The only thing left to assemble is the seat.

Installing the seat

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The instructions were a little vague again at this stage, but then it's pretty self-evident what needs to happen.  In the case of our unit, the rubber--should I call them washers?--clearly had to go where the photo shows them.

Seat installation is apt to differ widely from brand to brand.  For that matter, upgrading seats is pretty common--you can buy various replacements at a whole variety of price points, if you wish.

All done!

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Satisfaction!

It took about four hours, including modifications to that shelving unit I've mentioned, and two trips to the store. An ace could have done it in two, I'm sure, and maybe in close to one. But in case you hadn't already realized it, I'm no ace. But the price was right, and I got to share the experience with you, bumbles and all.

Perhaps I could have saved a couple of bumbles had I found this site before I did the installation:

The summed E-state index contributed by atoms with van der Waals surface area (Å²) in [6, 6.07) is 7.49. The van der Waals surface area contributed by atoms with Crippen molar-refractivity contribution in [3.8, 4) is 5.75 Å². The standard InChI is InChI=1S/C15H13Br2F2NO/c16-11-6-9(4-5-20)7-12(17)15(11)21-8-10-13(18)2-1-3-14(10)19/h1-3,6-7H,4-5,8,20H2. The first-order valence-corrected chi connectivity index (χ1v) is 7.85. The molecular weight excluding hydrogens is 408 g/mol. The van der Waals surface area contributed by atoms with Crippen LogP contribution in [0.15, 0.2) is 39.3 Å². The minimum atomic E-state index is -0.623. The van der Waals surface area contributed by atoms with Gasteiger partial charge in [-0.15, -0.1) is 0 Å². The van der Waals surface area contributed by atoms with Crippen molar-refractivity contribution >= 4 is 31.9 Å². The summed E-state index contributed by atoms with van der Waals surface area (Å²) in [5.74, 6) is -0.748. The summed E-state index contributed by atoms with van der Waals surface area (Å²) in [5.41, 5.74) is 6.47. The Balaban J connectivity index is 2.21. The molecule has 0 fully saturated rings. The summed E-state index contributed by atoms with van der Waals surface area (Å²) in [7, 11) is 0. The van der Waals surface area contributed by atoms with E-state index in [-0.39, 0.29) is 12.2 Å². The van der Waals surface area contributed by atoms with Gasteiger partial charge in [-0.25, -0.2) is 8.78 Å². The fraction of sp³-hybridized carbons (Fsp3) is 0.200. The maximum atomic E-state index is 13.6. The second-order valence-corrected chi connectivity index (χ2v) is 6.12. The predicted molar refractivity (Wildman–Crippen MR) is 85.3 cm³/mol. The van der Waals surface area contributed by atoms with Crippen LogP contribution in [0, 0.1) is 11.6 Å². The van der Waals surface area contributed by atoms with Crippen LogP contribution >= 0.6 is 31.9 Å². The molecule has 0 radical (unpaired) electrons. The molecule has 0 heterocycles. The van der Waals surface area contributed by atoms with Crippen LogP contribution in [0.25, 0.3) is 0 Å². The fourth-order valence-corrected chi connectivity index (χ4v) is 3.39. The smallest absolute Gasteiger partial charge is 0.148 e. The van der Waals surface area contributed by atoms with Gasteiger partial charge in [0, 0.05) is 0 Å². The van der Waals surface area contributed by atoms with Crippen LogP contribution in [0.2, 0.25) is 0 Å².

http://www.toiletabcs.com/toilet-basics.html

Try it and let me know!

Update

After 6 months of use, these units have performed well. Oh, there have been a instances--probably fewer than half a dozen--requiring a second flush. And once I had to reconnect the chain connecting the flush lever to the valve. Cheap hardware!--but probably fixed for good with a simple squeeze of the pliers. We're still very satisfied!

Second Update

The units discussed are still doing OK in 2014, five years after initial installation. There were some further issues with the chain/flush lever, and the seats are still cheap and annoyingly needful of periodic tightening. But overall, we're still quite happy with these units; witness the installation of a third Glacier Bay toilet in our lake house!

That unit is even stingier with water, using just 1.0 gallon per flush. It works great, and installed much as the previous two. The instructions are still poor, and there were superfluous parts included with the kit once again. The seat is better quality, though, noticeably more solid. Who knows? Maybe it won't need tightening quite so often.

Either way, this Glacier Bay unit performs well, saves water, and costs comparatively little.